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Complete Explanation:
The print may have appeared soon after the Confederate Congress passed a national conscription act on April 16, 1862, to strengthen its dwindling army of volunteers. The artist characterizes regular Confederate troops as unsavory, criminal types. Two of them (in uniform, left and center) have a well-dressed young gentleman in tow. The leader pulls on a rope around the reluctant recruit's neck, saying, "Come along you rascal! and fight for our King Cotton." The man protests, "Let me go, I tell you I'm a Union Man, and don't believe in your Southern Confederacy." He is prodded by the bayonet of a second soldier, gin flask protruding from his pocket, who urges, "Blast your Union! Them as won't go in for the war must be made to do it. Go ahead, or we'll hang you on the next tree."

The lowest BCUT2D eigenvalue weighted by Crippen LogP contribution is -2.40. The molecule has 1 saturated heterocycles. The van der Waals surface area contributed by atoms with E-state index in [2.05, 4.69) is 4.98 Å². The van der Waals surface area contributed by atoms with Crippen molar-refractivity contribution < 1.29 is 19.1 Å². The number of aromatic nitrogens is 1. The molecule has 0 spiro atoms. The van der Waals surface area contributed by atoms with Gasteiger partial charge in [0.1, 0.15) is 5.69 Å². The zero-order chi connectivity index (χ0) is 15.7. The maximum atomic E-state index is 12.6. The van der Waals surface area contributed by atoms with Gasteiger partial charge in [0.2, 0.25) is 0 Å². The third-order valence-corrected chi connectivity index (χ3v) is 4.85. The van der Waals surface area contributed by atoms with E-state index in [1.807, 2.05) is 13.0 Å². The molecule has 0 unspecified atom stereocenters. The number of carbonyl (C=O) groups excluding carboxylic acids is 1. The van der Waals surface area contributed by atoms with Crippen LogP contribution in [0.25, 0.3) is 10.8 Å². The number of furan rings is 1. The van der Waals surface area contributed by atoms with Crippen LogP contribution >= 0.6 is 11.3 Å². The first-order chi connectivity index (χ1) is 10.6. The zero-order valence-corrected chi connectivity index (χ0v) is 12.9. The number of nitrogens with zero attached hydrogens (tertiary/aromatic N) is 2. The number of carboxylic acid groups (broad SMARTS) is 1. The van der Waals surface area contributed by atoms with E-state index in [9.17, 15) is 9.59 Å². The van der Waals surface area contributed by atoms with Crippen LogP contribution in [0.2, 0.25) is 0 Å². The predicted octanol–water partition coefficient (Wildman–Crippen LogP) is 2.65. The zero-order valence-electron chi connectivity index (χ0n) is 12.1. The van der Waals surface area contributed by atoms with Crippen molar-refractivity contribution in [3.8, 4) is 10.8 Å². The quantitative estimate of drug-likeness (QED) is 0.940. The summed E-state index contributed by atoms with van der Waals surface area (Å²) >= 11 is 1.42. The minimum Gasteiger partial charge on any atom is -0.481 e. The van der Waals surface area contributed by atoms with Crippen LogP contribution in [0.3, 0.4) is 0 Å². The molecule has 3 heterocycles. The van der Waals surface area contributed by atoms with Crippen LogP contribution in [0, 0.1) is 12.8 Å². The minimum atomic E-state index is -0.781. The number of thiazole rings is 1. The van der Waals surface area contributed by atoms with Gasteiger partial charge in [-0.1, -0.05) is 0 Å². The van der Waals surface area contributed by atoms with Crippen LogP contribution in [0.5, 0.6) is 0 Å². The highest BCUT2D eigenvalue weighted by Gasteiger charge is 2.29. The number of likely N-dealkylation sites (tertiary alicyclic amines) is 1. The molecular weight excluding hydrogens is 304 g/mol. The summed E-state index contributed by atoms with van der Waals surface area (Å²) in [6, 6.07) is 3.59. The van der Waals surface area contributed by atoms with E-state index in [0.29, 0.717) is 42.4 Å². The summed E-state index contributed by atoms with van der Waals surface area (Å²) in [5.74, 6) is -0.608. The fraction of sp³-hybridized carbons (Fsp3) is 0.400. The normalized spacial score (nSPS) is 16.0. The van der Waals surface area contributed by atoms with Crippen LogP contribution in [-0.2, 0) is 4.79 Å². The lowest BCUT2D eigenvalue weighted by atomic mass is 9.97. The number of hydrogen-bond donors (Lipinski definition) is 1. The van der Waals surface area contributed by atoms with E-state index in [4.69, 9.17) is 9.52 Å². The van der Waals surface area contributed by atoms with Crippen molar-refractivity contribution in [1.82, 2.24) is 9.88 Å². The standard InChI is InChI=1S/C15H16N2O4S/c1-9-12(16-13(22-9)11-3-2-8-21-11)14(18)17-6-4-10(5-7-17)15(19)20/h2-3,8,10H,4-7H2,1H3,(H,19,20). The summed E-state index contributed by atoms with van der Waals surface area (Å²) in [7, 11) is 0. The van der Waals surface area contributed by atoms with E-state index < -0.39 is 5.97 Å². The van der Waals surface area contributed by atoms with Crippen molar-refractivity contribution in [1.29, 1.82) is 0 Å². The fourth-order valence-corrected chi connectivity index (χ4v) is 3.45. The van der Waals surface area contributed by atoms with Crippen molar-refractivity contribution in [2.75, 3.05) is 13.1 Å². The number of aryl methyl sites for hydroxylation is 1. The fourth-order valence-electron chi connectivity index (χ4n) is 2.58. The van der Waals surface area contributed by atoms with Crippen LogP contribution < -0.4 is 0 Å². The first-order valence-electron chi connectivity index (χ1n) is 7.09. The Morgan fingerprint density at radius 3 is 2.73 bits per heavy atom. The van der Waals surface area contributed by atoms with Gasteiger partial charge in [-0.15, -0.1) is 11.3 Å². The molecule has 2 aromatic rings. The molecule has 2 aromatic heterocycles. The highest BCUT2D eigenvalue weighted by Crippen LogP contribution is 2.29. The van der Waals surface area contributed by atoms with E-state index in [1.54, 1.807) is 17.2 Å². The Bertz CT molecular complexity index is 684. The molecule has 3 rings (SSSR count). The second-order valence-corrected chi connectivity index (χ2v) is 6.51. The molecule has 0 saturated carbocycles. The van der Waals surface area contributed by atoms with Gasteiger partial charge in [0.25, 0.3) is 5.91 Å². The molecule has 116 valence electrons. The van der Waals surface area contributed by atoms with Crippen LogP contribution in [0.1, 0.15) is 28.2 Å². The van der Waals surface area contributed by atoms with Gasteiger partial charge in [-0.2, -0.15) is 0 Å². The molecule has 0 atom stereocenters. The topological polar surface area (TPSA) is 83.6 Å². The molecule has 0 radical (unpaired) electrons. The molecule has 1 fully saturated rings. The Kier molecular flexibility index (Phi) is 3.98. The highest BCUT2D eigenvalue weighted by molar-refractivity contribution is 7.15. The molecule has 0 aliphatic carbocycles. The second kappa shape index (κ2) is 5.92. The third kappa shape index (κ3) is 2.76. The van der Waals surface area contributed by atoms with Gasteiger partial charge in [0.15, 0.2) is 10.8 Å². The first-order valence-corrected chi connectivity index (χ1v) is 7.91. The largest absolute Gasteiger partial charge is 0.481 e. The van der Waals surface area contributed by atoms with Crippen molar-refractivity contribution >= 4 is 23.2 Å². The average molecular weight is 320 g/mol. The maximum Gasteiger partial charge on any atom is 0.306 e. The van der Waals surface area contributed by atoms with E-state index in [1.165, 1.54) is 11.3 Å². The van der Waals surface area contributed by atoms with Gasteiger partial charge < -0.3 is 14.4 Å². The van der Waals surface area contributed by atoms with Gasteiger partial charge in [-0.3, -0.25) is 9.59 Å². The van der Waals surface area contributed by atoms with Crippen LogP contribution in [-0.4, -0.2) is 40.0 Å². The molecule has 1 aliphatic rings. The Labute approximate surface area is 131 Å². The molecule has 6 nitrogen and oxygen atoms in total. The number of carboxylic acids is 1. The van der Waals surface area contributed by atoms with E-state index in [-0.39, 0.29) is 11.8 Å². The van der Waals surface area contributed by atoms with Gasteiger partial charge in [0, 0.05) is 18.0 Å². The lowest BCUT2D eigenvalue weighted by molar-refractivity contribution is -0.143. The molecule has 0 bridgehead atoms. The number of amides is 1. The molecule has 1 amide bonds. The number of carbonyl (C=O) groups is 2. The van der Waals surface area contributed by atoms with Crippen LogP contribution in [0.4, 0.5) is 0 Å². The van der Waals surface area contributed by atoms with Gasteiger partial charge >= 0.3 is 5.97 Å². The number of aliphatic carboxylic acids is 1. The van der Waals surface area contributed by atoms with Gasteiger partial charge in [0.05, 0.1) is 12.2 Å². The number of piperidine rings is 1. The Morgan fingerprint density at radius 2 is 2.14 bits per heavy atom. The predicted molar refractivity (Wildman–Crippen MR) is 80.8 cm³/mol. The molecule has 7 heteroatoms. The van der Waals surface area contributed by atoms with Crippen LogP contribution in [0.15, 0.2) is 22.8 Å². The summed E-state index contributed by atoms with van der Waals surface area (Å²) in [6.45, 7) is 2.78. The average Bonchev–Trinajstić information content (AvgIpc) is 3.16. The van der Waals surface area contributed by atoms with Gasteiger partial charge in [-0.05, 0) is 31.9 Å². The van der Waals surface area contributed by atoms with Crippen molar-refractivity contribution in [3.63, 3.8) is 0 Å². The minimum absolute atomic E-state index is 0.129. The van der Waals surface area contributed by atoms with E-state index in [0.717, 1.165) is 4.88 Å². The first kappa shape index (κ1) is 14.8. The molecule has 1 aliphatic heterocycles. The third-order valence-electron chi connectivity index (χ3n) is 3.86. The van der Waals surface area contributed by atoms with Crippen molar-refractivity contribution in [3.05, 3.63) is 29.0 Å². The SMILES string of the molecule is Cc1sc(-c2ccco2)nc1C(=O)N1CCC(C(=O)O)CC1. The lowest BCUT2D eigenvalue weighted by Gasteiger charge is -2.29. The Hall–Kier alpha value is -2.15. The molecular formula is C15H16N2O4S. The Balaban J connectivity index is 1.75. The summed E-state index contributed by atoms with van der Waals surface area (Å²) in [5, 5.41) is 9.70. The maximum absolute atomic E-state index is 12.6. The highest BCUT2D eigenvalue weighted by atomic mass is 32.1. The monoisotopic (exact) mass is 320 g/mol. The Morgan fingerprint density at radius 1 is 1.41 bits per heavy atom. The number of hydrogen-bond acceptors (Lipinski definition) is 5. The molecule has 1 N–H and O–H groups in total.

A second group follows. Two men in wide-brimmed hats have seized another gentleman, and urge him at bayonet point toward the left. One of the men, barefoot and ragged, with a knife and pistol in his belt, resembles a Mexican bandit.

Atop a nearby hill two soldiers drag a third civilian along the ground by a rope around his neck.

The print is comparable in both style and political sympathy to contemporary prints by Currier & Ives, such as "Re-Union on the Secesh-Democratic Plan" (no. 1862-10).

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